Larisa Kolchenko speaks out in defense of her son and other Ukrainian political prisoners in Russia. Photo courtesy of the author.In July 2017, Tamara Klykh met the mother of Russian soldier Viktor Ageyev, who was detained by Ukrainian forces in a Kyiv-controlled sector. A Ukrainian district court found him guilty of involvement in a terrorist organisation and illegal militant group and possession of firearms. The expectation was that after sentencing, Ageyev would be exchanged for a Ukrainian political prisoner.

The two mothers, Klykh and Ageyeva, produced a joint video appeal to Poroshenko and Putin, asking them to return their children, pardon them and put a stop to the war.

“I brought a box of ‘Evening in Kyiv’ chocolates with me, and we immediately hugged one another,” says Tamara. “Her son was here, mine was there. We chatted, got on well together.” But the emotional appeal they made together didn’t please everyone and they attracted some criticism.

“I asked, and I’ll ask again if I need to. I’ll ask for my son’s release ten times,” insists Tamara. “I wept buckets when they read me some of the responses. I thought that it would make things worse for Stas, that people didn’t all take what I was saying in the same way that I did. And the way any mother would. Dear god, what pain! But how would the people who were criticising me have behaved in my place?”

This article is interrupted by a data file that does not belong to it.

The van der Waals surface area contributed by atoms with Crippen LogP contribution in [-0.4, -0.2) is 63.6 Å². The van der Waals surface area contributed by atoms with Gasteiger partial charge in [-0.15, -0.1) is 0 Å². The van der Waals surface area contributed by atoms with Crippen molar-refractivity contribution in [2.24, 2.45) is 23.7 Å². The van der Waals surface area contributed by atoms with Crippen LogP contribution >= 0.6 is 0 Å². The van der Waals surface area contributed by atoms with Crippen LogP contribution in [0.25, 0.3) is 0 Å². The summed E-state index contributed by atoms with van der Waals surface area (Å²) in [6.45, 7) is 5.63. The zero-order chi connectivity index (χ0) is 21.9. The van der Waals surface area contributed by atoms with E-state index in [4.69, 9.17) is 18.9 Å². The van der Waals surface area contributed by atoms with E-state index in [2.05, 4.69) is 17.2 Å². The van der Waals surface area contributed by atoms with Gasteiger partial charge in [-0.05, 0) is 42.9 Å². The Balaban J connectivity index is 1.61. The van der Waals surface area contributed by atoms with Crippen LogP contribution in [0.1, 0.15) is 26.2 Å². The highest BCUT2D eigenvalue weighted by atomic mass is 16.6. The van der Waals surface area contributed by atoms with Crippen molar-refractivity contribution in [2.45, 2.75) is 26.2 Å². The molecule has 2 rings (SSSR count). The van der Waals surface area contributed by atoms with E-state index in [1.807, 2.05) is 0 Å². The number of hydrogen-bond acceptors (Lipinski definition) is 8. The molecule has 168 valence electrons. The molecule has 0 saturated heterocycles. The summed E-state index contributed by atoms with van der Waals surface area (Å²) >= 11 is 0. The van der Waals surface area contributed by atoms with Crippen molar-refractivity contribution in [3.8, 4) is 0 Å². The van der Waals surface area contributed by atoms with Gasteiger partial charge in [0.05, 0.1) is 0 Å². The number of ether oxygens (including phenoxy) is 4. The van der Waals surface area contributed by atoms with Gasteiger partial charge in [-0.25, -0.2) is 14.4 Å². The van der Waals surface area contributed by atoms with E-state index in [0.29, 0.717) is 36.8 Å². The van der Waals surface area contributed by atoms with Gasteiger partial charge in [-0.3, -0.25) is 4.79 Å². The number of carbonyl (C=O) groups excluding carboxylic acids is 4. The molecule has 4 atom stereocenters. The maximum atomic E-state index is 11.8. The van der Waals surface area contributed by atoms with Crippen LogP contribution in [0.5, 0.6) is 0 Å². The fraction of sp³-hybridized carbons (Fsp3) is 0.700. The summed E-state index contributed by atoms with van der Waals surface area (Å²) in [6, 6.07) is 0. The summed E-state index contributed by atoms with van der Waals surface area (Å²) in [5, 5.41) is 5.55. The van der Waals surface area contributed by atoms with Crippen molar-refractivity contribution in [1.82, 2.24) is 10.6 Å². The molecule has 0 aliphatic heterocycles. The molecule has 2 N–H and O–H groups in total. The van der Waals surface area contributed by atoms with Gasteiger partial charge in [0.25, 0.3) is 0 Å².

Tamara and her son were very close, she tells me. So the worst time for her was when she couldn’t find him for ten months after he was arrested in Oryol in August 2014.

“I didn’t know whether he was alive or not. We knew that they were being transported to Yessentuki, in Stavropol Krai, but that was it.” Tamara phoned the Ukrainian Consulate in Rostov-on-Don every day, to find out at least some news about Stas. In those days there were no human rights NGOs to help, and Tamara was taken in several times by conmen promising to bring her son home.

“I walked everywhere, looking for him. And I was on TV everywhere”, she says. “And I still wore high heels, at 70! I couldn’t imagine myself without my heels. I was such a trendy girl, as my husband says.”

“I asked, and I’ll ask again if I need to. I’ll ask for my son’s release ten times”

“But I can’t do it now. My feet get so sore!” Tamara complains. She also has headaches and heart pain. The doctors can’t help, they say it’s all nerves.